“Not too long ago, women were chided when they expressed their desire to work. Today, they are breaking those archaic rules.”
Belonging to a small town in Madhya Pradesh, I grew up observing families restrain women from taking up paid jobs. But over the last 25 years, I’ve seen some drastic changes on this front. There was a time when the sight of a woman driving would have everyone roll their eyes. Today, that’s not the case. I remember seeing a woman driving a tempo in Indore. She was transporting electronic voting machines to a nearby village. The pictures in this series is an attestation to the progress made in the state of Madhya Pradesh.
“Patience is the biggest challenge when teaching differently-abled children. The women (teachers) did an exceptional and effortless job.”
Until the age of 23, I was under the poverty line, and did menial jobs to sustain myself. I belonged to a strata that hardly received any attention. Recently, when I was invited to a function held at a school for the disabled, I saw students working as any other child would, and the teachers helping them through. This warmed my heart. I was also filled with a bittersweet feeling, of having missed out such an opportunity while I was growing up. I made it a point to visit the school again, and document it.
“Women have never been the weaker sex. It was society who gave them that label.”
During pregnancy and lactation, women are susceptible to poor nutrition. Statistics show that the dietary intake of rural pregnant women was much lower than the recommended level, which subsequently resulted in the birth of low weight infants. When the National Health Care Mission by the government of India helped several such women in a rural town of West Bengal, I was there to document the process.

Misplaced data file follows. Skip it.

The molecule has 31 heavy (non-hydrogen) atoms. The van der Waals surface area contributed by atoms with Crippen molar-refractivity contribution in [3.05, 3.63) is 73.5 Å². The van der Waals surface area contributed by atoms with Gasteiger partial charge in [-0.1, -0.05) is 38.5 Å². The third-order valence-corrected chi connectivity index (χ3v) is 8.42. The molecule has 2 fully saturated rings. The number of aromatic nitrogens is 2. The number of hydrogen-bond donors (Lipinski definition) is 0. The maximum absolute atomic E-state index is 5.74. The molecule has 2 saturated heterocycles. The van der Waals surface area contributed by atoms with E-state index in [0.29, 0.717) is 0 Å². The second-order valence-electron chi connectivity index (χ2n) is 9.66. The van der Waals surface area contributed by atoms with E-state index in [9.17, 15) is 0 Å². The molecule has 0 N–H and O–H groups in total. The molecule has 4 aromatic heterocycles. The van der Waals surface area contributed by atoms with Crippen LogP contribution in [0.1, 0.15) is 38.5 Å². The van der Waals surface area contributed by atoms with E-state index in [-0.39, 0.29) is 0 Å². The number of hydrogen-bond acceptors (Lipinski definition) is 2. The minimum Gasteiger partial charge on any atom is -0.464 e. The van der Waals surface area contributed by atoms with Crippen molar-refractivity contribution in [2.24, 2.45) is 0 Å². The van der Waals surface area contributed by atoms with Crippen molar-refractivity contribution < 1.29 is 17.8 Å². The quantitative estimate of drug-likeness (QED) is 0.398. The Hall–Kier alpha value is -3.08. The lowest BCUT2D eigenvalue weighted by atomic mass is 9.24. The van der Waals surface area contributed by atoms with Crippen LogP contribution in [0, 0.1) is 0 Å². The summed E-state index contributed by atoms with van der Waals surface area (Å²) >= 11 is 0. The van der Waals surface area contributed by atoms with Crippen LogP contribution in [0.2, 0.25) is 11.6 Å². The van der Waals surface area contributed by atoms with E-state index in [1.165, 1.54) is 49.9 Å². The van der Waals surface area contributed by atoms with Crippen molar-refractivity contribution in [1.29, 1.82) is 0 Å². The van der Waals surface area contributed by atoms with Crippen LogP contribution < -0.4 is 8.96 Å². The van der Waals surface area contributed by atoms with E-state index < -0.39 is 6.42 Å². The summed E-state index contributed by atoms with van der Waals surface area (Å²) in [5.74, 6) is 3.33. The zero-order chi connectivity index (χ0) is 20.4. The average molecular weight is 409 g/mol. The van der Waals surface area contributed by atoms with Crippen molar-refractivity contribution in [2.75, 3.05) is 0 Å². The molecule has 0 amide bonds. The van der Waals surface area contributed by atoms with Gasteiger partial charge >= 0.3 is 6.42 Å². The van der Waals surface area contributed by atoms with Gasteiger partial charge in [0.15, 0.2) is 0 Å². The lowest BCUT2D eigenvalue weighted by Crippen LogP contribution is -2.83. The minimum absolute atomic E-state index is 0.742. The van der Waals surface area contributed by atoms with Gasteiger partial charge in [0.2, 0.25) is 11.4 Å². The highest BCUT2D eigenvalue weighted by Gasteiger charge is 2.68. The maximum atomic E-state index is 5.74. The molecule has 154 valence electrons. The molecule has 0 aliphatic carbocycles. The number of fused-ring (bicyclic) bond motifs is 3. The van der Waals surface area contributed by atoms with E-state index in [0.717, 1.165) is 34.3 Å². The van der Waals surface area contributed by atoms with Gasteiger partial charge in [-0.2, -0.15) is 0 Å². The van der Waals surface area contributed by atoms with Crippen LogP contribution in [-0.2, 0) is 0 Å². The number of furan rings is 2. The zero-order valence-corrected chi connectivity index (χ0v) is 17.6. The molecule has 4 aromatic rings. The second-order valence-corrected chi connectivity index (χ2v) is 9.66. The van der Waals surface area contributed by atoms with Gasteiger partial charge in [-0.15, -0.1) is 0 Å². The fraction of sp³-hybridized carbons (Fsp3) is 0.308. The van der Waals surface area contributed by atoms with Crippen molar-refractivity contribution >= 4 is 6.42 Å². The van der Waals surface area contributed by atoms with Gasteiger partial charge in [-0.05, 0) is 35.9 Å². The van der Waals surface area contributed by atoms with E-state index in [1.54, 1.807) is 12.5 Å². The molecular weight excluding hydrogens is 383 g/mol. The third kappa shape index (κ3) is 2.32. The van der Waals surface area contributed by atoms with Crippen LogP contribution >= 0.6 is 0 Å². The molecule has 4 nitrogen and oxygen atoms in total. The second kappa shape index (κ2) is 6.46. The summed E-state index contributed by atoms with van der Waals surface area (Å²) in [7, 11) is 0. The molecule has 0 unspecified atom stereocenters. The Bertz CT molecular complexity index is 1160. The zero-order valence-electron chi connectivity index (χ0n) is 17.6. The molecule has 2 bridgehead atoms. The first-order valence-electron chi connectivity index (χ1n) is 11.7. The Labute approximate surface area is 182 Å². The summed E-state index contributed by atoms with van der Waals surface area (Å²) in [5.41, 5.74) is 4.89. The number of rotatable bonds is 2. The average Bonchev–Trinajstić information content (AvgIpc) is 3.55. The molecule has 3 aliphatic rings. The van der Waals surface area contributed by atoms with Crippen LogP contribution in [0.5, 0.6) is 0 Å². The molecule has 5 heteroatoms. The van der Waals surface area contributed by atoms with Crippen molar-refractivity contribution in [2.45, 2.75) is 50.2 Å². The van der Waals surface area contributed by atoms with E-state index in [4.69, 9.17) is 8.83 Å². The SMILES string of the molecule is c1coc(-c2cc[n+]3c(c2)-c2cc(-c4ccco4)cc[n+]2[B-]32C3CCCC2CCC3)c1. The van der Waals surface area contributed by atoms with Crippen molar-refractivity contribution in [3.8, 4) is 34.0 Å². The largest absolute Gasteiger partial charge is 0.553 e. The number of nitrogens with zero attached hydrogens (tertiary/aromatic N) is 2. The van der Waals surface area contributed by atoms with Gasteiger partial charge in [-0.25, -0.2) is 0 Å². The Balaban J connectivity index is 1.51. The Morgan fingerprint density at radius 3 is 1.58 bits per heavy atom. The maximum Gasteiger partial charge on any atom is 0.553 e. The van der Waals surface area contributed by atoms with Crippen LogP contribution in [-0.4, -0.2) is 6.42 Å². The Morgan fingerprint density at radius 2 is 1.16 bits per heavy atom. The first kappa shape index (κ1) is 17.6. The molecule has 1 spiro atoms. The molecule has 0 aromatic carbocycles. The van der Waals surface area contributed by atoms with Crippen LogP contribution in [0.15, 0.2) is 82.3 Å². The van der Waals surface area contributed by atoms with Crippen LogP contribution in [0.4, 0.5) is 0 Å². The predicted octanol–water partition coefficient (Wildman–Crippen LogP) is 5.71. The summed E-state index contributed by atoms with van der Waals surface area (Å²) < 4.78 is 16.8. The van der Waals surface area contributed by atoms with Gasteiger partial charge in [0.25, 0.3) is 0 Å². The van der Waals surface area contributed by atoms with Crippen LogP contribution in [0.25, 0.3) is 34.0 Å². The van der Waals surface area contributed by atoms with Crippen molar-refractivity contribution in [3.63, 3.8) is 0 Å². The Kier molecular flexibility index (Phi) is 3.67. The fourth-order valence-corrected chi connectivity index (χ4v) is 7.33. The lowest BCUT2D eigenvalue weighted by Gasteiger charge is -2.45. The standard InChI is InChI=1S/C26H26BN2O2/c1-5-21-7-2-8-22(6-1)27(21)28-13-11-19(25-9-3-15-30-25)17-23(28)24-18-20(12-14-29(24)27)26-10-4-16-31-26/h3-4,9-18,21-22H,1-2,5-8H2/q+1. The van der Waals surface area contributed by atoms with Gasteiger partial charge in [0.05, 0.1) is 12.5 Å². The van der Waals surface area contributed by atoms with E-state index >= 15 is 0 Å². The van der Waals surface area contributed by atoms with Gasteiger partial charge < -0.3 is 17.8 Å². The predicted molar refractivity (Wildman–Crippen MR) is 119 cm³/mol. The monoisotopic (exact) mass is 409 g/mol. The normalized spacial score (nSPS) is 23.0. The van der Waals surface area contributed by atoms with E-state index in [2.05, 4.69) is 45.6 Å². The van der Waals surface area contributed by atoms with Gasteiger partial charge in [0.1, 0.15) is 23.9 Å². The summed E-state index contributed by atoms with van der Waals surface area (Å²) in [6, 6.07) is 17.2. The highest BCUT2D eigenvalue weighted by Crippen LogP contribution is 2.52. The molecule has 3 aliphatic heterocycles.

“The first all-female air force crew in India is an outstanding example of the achievement of women in the country.”
The girl child is often seen as a liability by her family. Being the father of two daughters, I want these photographs to reinstate the idea that anything is achievable, and that your gender has nothing to do with it.
“What I saw in the eyes of these women was only undeterred dedication towards their job.”
Last year, I had the opportunity to visit a textile industry in Tiruppur, a city in Tamil Nadu. I watched several hundred women knitting in unison. I had no prior knowledge that the textile industry, at least in Tamil Nadu, constituted a large number of women workers. With these photographs, I hope to make people aware of the contribution of women, in the industrial sector of the country.
“After he was caught hiding, the young boy let out an unbridled laugh that uplifted my spirit.”